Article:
Kent State asks student not to give interviews amid scrutiny
- Kent State University asked a student who commented for a Campus Reform article to forward future media requests to the school.
- Theater student Skyler Dye said, "first I was confused. Then I laughed. I thought it was so ridiculous."
A student interviewed by Campus Reform regarding his school’s cancellation of its West Side Story production amid cries of racially insensitive casting says that the university asked him not to give further media interviews.
Kent State University theater student Skyler Dye spoke out against the school’s decision to cancel the fall production of West Side Story amid complaints that lead roles were not given to “Latinx” actors, calling the move “bowing to racists.” Shortly after his comments were published, Dye received an email from Kent State School of Theater and Dance Director Eric van Baars, asking him not to give any further media interviews.
“Because you were quoted in a recent interview about West Side Story, you very well may be asked to give others,” van Baars said. “This is within your right, however, the university is requesting that any media request for interviews be directed to Eric Mansfield, university relations.”
The message went on to explain that some students who spoke out on the matter had received “hate mail" and assured Dye that the police were involved in the case he had received any threatening communication.
"First I was confused. Then I laughed. I thought it was so ridiculous that I be requested to notify University Relations about media requests,” Dye told Campus Reform. “Why would they want that? For no good reason,” he said.
Dye responded by informing van Baars and Mansfield that he has no intention of redirecting personal interview requests to university relations.
“I will continue to give interviews, and I expect the university to come up with a better solution to threats than suggesting we ‘just be quiet’ or only talk through certain individuals,” the student wrote to the school.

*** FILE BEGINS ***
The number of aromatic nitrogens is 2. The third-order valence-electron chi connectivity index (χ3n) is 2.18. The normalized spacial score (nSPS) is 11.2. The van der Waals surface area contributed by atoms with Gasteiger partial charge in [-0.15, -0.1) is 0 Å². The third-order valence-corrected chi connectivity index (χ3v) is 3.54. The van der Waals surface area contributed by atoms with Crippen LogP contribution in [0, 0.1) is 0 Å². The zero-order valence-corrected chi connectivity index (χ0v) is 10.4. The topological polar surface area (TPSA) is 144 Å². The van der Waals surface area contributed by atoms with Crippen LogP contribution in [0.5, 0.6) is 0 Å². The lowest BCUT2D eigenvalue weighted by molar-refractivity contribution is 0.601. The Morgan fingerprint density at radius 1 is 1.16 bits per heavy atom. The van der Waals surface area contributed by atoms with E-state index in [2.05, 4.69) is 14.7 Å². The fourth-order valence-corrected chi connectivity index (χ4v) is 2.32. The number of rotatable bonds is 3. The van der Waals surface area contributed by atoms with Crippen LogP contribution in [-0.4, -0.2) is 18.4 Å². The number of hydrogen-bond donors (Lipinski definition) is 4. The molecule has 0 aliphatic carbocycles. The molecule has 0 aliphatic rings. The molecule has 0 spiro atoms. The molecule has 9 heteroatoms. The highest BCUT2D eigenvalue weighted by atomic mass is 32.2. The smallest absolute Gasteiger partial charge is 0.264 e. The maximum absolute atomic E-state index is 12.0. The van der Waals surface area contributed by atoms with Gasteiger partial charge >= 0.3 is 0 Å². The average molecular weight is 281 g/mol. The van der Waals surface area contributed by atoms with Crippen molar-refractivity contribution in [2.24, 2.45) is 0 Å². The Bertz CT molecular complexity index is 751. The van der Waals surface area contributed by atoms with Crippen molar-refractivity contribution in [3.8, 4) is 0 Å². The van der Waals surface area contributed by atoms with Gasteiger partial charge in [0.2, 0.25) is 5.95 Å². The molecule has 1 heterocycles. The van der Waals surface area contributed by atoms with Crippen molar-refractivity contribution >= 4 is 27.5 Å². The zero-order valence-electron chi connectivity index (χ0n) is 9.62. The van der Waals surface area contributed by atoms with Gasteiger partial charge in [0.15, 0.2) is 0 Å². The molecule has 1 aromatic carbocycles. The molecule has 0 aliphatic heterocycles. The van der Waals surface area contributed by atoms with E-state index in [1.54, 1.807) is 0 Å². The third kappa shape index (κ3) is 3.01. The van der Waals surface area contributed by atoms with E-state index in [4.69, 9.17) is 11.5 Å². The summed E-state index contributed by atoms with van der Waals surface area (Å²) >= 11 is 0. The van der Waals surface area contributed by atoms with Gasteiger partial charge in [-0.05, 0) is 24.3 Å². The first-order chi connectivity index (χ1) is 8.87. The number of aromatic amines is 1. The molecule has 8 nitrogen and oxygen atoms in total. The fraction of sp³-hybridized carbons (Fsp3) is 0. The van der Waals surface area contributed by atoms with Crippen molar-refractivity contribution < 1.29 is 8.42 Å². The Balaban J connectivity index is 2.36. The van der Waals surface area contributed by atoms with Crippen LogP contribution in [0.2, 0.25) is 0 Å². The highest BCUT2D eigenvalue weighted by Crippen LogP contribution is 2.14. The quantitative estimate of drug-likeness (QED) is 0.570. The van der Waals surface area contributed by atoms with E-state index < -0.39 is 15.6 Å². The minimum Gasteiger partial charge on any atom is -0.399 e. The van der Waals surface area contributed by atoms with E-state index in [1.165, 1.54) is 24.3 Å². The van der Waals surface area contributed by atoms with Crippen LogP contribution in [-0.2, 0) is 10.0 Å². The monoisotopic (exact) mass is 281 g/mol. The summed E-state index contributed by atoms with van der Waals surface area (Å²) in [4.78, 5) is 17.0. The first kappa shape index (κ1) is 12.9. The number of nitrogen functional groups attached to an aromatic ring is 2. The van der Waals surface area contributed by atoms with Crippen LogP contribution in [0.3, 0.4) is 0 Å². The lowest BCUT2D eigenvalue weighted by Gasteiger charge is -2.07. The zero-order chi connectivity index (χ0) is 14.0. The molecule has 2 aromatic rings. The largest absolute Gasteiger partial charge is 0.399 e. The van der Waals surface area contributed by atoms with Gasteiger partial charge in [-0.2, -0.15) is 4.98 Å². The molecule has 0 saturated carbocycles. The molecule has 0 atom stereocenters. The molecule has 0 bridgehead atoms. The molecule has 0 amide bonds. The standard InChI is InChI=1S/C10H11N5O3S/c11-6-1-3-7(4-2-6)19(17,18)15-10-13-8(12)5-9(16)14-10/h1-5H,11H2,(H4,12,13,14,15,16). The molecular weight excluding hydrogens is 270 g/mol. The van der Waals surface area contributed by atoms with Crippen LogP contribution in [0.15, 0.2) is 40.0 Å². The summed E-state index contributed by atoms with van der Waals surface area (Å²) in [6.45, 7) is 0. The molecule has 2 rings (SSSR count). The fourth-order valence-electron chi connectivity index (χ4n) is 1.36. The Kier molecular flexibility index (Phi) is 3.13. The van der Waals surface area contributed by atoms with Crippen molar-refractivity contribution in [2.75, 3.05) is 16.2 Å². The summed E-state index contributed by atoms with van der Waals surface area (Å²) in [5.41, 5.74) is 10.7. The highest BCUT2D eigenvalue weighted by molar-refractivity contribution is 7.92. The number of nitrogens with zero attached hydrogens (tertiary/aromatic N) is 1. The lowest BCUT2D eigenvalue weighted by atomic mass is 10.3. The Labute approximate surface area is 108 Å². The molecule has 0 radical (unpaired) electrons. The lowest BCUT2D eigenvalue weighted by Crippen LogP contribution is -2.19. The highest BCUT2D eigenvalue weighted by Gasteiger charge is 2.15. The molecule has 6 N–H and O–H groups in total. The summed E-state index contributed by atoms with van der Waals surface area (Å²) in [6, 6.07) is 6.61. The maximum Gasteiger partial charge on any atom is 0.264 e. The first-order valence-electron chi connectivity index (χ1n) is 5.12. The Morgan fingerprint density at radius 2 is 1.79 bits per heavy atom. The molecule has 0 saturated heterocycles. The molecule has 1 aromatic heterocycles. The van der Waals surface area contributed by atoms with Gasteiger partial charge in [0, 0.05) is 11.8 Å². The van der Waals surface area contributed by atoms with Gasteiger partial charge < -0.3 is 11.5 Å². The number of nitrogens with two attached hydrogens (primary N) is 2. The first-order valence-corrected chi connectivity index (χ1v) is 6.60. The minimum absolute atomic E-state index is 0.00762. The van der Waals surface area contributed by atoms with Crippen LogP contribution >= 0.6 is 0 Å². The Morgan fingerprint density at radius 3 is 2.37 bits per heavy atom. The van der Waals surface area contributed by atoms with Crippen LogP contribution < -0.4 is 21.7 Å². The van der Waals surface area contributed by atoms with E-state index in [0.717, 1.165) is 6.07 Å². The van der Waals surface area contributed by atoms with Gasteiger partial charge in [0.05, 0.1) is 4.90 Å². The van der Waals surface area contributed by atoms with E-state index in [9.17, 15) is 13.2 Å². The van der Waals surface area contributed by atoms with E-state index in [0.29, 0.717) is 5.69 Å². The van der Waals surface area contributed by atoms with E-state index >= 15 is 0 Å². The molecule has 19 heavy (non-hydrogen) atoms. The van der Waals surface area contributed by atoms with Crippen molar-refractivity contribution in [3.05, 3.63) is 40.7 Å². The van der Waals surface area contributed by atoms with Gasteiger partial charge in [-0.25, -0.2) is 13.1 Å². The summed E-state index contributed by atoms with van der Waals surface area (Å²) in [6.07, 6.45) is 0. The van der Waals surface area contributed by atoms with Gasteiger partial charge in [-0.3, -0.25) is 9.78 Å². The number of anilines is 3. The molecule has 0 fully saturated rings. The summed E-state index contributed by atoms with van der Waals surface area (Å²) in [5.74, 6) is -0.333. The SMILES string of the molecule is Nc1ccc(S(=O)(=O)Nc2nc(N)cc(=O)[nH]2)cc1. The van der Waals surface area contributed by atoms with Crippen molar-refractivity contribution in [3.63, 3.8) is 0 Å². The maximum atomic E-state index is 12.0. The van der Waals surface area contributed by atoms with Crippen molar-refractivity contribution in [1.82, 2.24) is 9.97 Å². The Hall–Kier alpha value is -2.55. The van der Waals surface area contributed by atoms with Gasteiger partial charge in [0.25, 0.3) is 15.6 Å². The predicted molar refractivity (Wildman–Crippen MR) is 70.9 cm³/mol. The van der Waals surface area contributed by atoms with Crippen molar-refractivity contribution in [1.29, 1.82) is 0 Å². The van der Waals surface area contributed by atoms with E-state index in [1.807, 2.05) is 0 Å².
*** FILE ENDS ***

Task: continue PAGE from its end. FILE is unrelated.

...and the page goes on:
“Kent State wants students to refrain from media interviews because they foster an environment where we are all supposed to all be warm and cozy and not deal with the fact that people are threatened,” he wrote. “In response, Kent leaves us students defenseless? In fact, more defenseless and restricted than they were before?”
After Campus Reform published its story, Kentwired published an opinion piece by Kent State journalism student Anna Huntsman, author of Kentwired’s original coverage. The article, titled “When sensationalism takes center stage,” says that other outlets, including Campus Reform, “re-worded” Huntsman’s original reporting and “presented it in a misleading manner by focusing on the most controversial parts of the story.”
“National outlets aggregate content from smaller, regional news organizations daily, and this is not always unethical,” Huntsman writes. “The issue here is that the outlets, specifically Campus Reform and Fox News, took quotes I gathered from my own reporting rather than contacting the sources themselves.”
Both Campus Reform and Fox News attributed quotes obtained by Kentwired to Kentwired, as is common practice and as advised in The American Press Institute’s guidelines for “ethical curation and attribution.”
Huntsman also expresses frustration that said outlets obtained their own exclusive information on the topic.
“In fact, one quote from Fox News does not appear anywhere in my story or video,” Huntsman added.
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